Justice Initiative Signs Open Letter to the ICC Assembly of States Parties on Prosecutor Elections
NEW YORK—The Open Society Justice Initiative has joined an open letter with seventeen civil society groups calling on the Bureau of the Assembly States Parties (ASP) to ensure a fair, transparent, and merit-based election process of the next Prosecutor of the International Criminal Court (ICC).
The letter follows a recent decision by ICC states parties to approve late-stage changes to the election process. As a result of these changes, the candidate pool has expanded from the four individuals shortlisted by the Committee on the Election of the Prosecutor (CEP) in June 2020 to nine. A new round of public hearings is set to take place on Wednesday, December 9 and Thursday, December 10, 2020.
We write to you with respect to the election of the next Prosecutor of the International Criminal Court (ICC). We take note of the decision of the Bureau of the Assembly of States Parties (ASP) dated November 13, 2020 to expand the list of candidates under consideration, as well as the decision of the President of the ASP to extend the nomination period until December 13, 2020.
We call on you to take the following steps that are essential to ensuring a transparent and merit-based election process:
First, all candidates should be afforded equal opportunities to introduce themselves and respond to questions from states and civil society. We look forward to assisting to organize and participate in public hearings, in a similar fashion to our contribution to the July 2020 hearings with the initial four candidates.
Second, States Parties should not take steps that undermine a transparent and merit-based process such as unilateral nominations, vote trading, endorsement, campaigning, or other forms of support to individual candidates.
Third, we urge you to require and undertake comprehensive vetting of candidates to assess “high moral character,” which necessarily includes: 1) reputational interviews with individuals beyond the candidates’ reference materials; and 2) the solicitation, receipt and review of third-party information about the candidates.
Fourth, we call on the ASP Presidency, in consultation with the Bureau, to immediately draw up a realistic timeline for the entire election process, including the steps articulated in the Bureau decision and mindful of the time required for comprehensive vetting. The elections are currently scheduled to take place from December 17 to 23 – that timeline seems unrealistic. States should take all necessary steps to ensure a credible, merit-based process for electing the next Prosecutor, even if this requires a brief postponement of the election itself.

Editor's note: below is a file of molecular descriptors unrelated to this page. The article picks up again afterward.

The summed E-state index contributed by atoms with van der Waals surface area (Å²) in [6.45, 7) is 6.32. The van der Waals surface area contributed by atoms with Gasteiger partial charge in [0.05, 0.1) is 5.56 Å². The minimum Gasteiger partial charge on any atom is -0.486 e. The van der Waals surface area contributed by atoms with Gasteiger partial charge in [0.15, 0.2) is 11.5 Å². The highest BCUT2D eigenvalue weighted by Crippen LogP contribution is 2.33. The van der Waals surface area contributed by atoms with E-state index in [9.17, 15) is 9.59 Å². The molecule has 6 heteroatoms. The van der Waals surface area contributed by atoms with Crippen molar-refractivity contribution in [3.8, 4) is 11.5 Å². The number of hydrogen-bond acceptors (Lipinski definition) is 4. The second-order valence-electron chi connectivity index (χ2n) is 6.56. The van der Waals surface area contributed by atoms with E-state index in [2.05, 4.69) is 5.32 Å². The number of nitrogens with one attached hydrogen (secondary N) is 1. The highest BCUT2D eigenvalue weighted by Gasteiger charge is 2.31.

The election of the Prosecutor is the most consequential decision that States Parties will make in the next nine years relating to the ICC; its very existence depends on a Prosecutor who can implement the Independent Expert Review’s recommendations and take a significant caseload forward. States Parties should elect an exceptionally competent leader, determined to carry out their mandate in full independence, and who has and has been perceived to demonstrate the utmost integrity.
Africa Legal Aid (AFLA)
The Arab Center for the Independence of the Judiciary and Legal Profession (ACIJLP)
Asian Legal Resource Centre (ALRC)
Australian Centre for International Justice
The Canadian Partnership for International Justice
Comisión Colombiana de Juristas
Comisión Mexicana de Defensa y Promoción de los Derechos Humanos
Human Rights Watch
International Federation for Human Rights (FIDH)
Open Society Justice Initiative
Parliamentarians for Global Action Stop Ecocide Foundation
Sudan Social Development Organization (SUDO)
Women’s Initiative for Gender Justice
World Federalist Movement/Institute for Global Policy (WFM/IGP)
World Renewers Organization
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